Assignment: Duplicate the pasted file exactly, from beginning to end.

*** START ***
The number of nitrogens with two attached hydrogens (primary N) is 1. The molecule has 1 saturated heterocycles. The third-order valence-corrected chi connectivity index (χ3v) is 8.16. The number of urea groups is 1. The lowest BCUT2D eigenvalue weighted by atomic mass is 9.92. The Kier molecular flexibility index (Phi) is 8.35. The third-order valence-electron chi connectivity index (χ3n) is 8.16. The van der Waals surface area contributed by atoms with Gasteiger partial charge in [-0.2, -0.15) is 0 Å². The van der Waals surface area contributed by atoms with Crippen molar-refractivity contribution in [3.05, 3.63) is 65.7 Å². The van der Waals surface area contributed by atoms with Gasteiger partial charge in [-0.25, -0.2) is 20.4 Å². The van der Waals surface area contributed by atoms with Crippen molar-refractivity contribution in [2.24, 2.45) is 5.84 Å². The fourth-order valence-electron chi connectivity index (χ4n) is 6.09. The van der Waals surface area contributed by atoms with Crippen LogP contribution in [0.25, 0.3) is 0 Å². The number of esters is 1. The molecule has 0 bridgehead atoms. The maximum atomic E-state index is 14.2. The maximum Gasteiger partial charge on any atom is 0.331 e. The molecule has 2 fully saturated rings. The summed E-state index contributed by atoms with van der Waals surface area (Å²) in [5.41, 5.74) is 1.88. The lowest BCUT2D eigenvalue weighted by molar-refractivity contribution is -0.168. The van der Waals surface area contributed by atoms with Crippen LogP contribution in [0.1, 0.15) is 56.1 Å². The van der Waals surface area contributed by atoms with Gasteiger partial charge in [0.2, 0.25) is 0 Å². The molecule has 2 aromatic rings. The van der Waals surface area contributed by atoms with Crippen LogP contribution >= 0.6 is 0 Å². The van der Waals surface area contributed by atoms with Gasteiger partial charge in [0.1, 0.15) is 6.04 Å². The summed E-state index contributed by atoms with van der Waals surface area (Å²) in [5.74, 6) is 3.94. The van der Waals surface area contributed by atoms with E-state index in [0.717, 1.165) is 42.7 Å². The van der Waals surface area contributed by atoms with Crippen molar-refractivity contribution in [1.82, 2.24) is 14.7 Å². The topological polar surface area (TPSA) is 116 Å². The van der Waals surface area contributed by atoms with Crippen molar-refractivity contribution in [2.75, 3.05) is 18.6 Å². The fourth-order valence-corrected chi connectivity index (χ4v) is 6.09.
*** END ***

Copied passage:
The number of nitrogens with two attached hydrogens (primary N) is 1. The molecule has 1 saturated heterocycles. The third-order valence-corrected chi connectivity index (χ3v) is 8.16. The number of urea groups is 1. The lowest BCUT2D eigenvalue weighted by atomic mass is 9.92. The Kier molecular flexibility index (Phi) is 8.35. The third-order valence-electron chi connectivity index (χ3n) is 8.16. The van der Waals surface area contributed by atoms with Gasteiger partial charge in [-0.2, -0.15) is 0 Å². The van der Waals surface area contributed by atoms with Crippen molar-refractivity contribution in [3.05, 3.63) is 65.7 Å². The van der Waals surface area contributed by atoms with Gasteiger partial charge in [-0.25, -0.2) is 20.4 Å². The van der Waals surface area contributed by atoms with Crippen molar-refractivity contribution in [2.24, 2.45) is 5.84 Å². The fourth-order valence-electron chi connectivity index (χ4n) is 6.09. The van der Waals surface area contributed by atoms with Crippen LogP contribution in [0.25, 0.3) is 0 Å². The number of esters is 1. The molecule has 0 bridgehead atoms. The maximum atomic E-state index is 14.2. The maximum Gasteiger partial charge on any atom is 0.331 e. The molecule has 2 fully saturated rings. The summed E-state index contributed by atoms with van der Waals surface area (Å²) in [5.41, 5.74) is 1.88. The lowest BCUT2D eigenvalue weighted by molar-refractivity contribution is -0.168. The van der Waals surface area contributed by atoms with Crippen LogP contribution in [0.1, 0.15) is 56.1 Å². The van der Waals surface area contributed by atoms with Gasteiger partial charge in [0.2, 0.25) is 0 Å². The molecule has 2 aromatic rings. The van der Waals surface area contributed by atoms with Crippen LogP contribution >= 0.6 is 0 Å². The van der Waals surface area contributed by atoms with Gasteiger partial charge in [0.1, 0.15) is 6.04 Å². The summed E-state index contributed by atoms with van der Waals surface area (Å²) in [5.74, 6) is 3.94. The van der Waals surface area contributed by atoms with E-state index in [0.717, 1.165) is 42.7 Å². The van der Waals surface area contributed by atoms with Crippen molar-refractivity contribution in [1.82, 2.24) is 14.7 Å². The topological polar surface area (TPSA) is 116 Å². The van der Waals surface area contributed by atoms with Crippen molar-refractivity contribution in [2.75, 3.05) is 18.6 Å². The fourth-order valence-corrected chi connectivity index (χ4v) is 6.09.